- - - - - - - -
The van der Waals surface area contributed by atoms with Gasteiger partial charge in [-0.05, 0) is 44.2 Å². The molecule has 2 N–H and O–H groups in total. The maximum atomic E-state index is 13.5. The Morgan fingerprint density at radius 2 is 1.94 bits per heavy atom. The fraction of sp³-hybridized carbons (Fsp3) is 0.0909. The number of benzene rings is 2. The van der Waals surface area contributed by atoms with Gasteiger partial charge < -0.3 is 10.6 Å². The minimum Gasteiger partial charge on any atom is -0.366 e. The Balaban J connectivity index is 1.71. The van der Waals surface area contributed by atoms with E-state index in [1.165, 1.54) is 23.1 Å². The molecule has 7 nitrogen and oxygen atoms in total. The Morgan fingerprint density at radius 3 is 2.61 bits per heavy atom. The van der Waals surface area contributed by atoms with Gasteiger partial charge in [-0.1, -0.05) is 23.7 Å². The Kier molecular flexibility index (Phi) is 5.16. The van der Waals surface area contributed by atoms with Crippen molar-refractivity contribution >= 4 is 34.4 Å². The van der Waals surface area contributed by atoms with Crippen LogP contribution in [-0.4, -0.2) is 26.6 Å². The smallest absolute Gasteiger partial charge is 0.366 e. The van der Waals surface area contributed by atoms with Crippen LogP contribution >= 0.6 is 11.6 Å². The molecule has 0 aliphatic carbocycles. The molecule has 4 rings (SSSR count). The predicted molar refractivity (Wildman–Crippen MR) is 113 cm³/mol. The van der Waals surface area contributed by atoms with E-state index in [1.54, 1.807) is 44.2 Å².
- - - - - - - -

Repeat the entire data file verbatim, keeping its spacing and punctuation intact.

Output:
The van der Waals surface area contributed by atoms with Gasteiger partial charge in [-0.05, 0) is 44.2 Å². The molecule has 2 N–H and O–H groups in total. The maximum atomic E-state index is 13.5. The Morgan fingerprint density at radius 2 is 1.94 bits per heavy atom. The fraction of sp³-hybridized carbons (Fsp3) is 0.0909. The number of benzene rings is 2. The van der Waals surface area contributed by atoms with Gasteiger partial charge < -0.3 is 10.6 Å². The minimum Gasteiger partial charge on any atom is -0.366 e. The Balaban J connectivity index is 1.71. The van der Waals surface area contributed by atoms with E-state index in [1.165, 1.54) is 23.1 Å². The molecule has 7 nitrogen and oxygen atoms in total. The Morgan fingerprint density at radius 3 is 2.61 bits per heavy atom. The van der Waals surface area contributed by atoms with Gasteiger partial charge in [-0.1, -0.05) is 23.7 Å². The Kier molecular flexibility index (Phi) is 5.16. The van der Waals surface area contributed by atoms with Crippen molar-refractivity contribution >= 4 is 34.4 Å². The van der Waals surface area contributed by atoms with Crippen LogP contribution in [-0.4, -0.2) is 26.6 Å². The smallest absolute Gasteiger partial charge is 0.366 e. The van der Waals surface area contributed by atoms with Crippen LogP contribution >= 0.6 is 11.6 Å². The molecule has 0 aliphatic carbocycles. The molecule has 4 rings (SSSR count). The predicted molar refractivity (Wildman–Crippen MR) is 113 cm³/mol. The van der Waals surface area contributed by atoms with E-state index in [1.54, 1.807) is 44.2 Å².